Talk:Wernher von Braun

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Latest comment: 4 years ago by Chriswaterguy in topic The "wrong planet" quote looks doubtful
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This is the talk page for discussing improvements to the Wernher von Braun page.


...odd theres an entry for some random satire song but not a more famous one like "the rocket worked perfectly, except for landing on the wrong planet." especially since its in his wikipedia entry —This unsigned comment is by (talkcontribs) .

This is not that odd at all — WQ is NOT controlled by some top-down authority as to content (though their have sometimes been obvious measures TOWARDS such on the part of a FEW), but primarily by what appropriate content people who are free to edit it choose to add, and such a quote as you referred to had simply not been added, and since you mentioned it and noted it, I found an earlier source for it than that used at Wikipedia, and it has now been added. To you or anyone else who might read this, I would say, if you are dissatisfied with content, GET INVOLVED in using liberties and privileges provided to you to add it, rather than simply complaining about the lack of others with an inclination to conform to your expectations in producing articles. ~ Kalki·· 00:55, 26 November 2015 (UTC)Reply


Wikiquote no longer allows unsourced quotations, and they are in process of being removed from our pages (see Wikiquote:Limits on quotations); but if you can provide a reliable and precise source for any quote on this list please move it to Wernher von Braun.

  • Crash programs fail because they are based on theory that, with nine women pregnant, you can get a baby in a month.
  • Development of the space station is as inevitable as the rising of the sun; man has already poked his nose into space and he is not likely to pull it back...
  • Early to bed, early to rise, work like hell and advertise.
  • For my confirmation, I didn't get a watch and my first pair of long pants, like most Lutheran boys. I got a telescope. My mother thought it would make the best gift.
  • I always shoot for the sky, but sometimes I hit London.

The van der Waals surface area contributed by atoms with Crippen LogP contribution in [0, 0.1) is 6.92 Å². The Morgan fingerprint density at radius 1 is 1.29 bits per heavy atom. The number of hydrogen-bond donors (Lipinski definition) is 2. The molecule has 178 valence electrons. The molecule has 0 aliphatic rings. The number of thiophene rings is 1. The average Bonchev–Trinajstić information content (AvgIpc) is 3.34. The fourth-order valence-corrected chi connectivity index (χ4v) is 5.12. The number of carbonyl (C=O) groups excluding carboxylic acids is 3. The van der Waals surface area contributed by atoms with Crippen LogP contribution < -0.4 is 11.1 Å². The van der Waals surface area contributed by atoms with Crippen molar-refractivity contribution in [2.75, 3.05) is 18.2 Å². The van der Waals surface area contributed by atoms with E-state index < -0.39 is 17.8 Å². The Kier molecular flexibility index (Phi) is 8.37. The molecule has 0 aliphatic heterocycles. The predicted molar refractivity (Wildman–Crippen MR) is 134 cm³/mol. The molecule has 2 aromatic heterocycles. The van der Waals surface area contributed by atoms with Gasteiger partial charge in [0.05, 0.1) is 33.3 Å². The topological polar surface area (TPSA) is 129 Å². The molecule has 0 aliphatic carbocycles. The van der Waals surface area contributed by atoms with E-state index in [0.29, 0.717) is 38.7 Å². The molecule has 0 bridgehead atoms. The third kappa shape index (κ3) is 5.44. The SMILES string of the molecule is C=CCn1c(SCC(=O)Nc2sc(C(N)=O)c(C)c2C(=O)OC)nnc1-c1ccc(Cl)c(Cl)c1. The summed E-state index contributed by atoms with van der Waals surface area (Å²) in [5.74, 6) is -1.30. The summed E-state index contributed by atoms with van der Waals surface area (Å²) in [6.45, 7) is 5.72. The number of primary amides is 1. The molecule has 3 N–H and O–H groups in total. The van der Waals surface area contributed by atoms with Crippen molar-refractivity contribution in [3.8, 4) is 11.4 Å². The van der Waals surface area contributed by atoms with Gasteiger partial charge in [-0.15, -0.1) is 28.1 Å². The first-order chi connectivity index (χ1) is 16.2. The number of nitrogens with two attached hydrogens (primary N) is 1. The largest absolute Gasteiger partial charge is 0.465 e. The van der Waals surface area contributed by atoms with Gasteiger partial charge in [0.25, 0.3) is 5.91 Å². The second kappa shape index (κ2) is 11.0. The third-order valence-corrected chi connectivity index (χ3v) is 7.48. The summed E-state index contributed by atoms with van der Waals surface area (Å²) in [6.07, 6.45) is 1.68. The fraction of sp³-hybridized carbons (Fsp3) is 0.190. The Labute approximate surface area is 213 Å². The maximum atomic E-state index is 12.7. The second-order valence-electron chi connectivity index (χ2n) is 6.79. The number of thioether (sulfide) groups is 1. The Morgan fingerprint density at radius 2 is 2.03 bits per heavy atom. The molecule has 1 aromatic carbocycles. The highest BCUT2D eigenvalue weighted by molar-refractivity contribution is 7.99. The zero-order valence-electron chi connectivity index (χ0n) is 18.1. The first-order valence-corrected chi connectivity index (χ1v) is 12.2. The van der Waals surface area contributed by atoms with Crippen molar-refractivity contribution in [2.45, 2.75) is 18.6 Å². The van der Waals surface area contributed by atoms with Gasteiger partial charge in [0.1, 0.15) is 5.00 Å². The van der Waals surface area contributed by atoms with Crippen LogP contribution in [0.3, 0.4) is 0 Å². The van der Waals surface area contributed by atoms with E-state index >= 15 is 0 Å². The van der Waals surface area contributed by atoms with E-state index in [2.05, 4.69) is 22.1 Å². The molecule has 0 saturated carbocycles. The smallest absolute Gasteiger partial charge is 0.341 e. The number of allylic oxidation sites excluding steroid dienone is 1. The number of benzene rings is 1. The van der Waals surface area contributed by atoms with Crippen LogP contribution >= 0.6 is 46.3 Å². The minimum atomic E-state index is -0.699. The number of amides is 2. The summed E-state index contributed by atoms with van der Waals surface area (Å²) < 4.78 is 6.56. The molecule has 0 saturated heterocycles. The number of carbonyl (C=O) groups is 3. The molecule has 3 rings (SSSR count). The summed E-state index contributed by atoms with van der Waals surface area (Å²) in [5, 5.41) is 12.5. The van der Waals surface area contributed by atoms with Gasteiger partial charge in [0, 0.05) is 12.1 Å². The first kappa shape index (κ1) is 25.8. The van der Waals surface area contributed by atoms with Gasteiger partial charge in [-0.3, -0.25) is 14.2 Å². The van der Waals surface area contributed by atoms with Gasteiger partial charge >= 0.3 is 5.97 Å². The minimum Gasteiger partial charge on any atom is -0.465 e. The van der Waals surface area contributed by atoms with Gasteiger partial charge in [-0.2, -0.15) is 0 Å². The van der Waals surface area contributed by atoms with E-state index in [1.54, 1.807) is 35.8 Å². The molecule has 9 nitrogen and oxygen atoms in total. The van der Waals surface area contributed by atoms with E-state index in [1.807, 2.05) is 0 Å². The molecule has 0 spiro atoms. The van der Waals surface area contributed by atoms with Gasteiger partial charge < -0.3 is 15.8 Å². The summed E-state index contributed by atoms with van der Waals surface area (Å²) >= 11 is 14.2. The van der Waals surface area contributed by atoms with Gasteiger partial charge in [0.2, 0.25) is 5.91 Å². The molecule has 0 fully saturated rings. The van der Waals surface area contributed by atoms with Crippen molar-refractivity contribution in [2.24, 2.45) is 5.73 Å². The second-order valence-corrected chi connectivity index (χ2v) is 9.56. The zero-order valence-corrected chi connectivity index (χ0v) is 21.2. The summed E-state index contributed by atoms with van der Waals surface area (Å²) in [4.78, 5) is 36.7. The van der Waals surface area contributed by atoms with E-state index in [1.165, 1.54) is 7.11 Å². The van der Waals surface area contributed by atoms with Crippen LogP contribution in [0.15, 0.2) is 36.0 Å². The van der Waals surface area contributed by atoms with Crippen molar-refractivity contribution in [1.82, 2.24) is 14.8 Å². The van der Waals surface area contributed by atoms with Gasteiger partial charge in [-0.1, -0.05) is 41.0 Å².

• I believe in an immortal soul. Science has proved that nothing disintegrates into nothingness. Life and soul, therefore, cannot disintegrate into nothingness, and so are immortal.
  • I have learned to use the word "impossible" with the greatest caution.
    • Variant: Always use the word impossible with the greatest caution.
  • It will free man from his remaining chains, the chains of gravity which still tie him to this planet. It will open to him the gates of heaven.
    • On the rocket-ship. Variant: It will free man from the remaining chains, the chains of gravity which still tie him to this planet.
  • Man is the best computer we can put aboard a spacecraft... and the only one that can be mass-produced with unskilled labor.
    • Variant: The best computer is a man, and it's the only one that can be mass-produced by unskilled labor.
  • One test result is worth one thousand expert opinions.
    This quote may have originated as the Riehle Axiom from Riehle Brothers Machine Company founded in the 1800s.

  • this article claims the quote was made in 1972, but i couldn't find anything more exact. It certainly isn't in his letter to the California State board of Education. Perhaps in the New York Times article "Birth of Child on Moon foreseen by von Braun" (findable here). I however couldn't confirm this since i don't have access to the article. —This unsigned comment is by Amphicoelias (talkcontribs) 9 June 2014.
The March 1897 edition of "Book News", page 368, includes the quote "One experiment is worth a thousand expert opinions". Von Braun wasn't even born until 1912. --Pascal666 (talk) 20:18, 29 April 2019 (UTC)Reply
  • Our sun is one of 100 billion stars in our galaxy. Our galaxy is one of billions of galaxies populating the universe. It would be the height of presumption to think that we are the only living things in that enormous immensity.
  • The mastery of space is man’s greatest adventure and his most inspiring undertaking. It should spur us to maximum effort. The nation which mastered all of man’s earthly environment— land, sea and air— owes to its destiny the mastery of the limitless environment of space.
  • The greatest gain from space travel consists in the extension of our knowledge. In a hundred years this newly won knowledge will pay huge and unexpected dividends.
  • The universe is hostile only when you do not know its laws. To those who know and obey, the universe is friendly.
  • There is just one thing I can promise you about the outer-space program— your tax-dollar will go further.
  • Our two greatest problems are gravity and paper work. We can lick gravity, but sometimes the paperwork is overwhelming.
  • With every new answer unfolded, science has consistently discovered at least three new questions.
  • It takes sixty-five thousand errors before you are qualified to make a rocket.
  • An outlook through this peephole [that manned space flight had opened] at the vast mysteries of the universe should only confirm our belief in the certainty of its Creator. I find it as difficult to understand a scientist who does not acknowledge the presence of a superior rationality behind the existence of the universe as it is to comprehend a theologian who would deny the advances of science.
  • Better is the enemy of good.

"The will to do it"[edit]

I see a number of motivational speakers who claim that JFK asked Wernher von Braun what it would take to put a man on the moon, and that Von Braun responded, "The will to do it." Is there a credible source for this?

The "wrong planet" quote looks doubtful[edit]

Did von Braun say "The rocket worked perfectly except for landing on the wrong planet"? Chriswaterguy (talk) 14:22, 13 May 2020 (UTC)Reply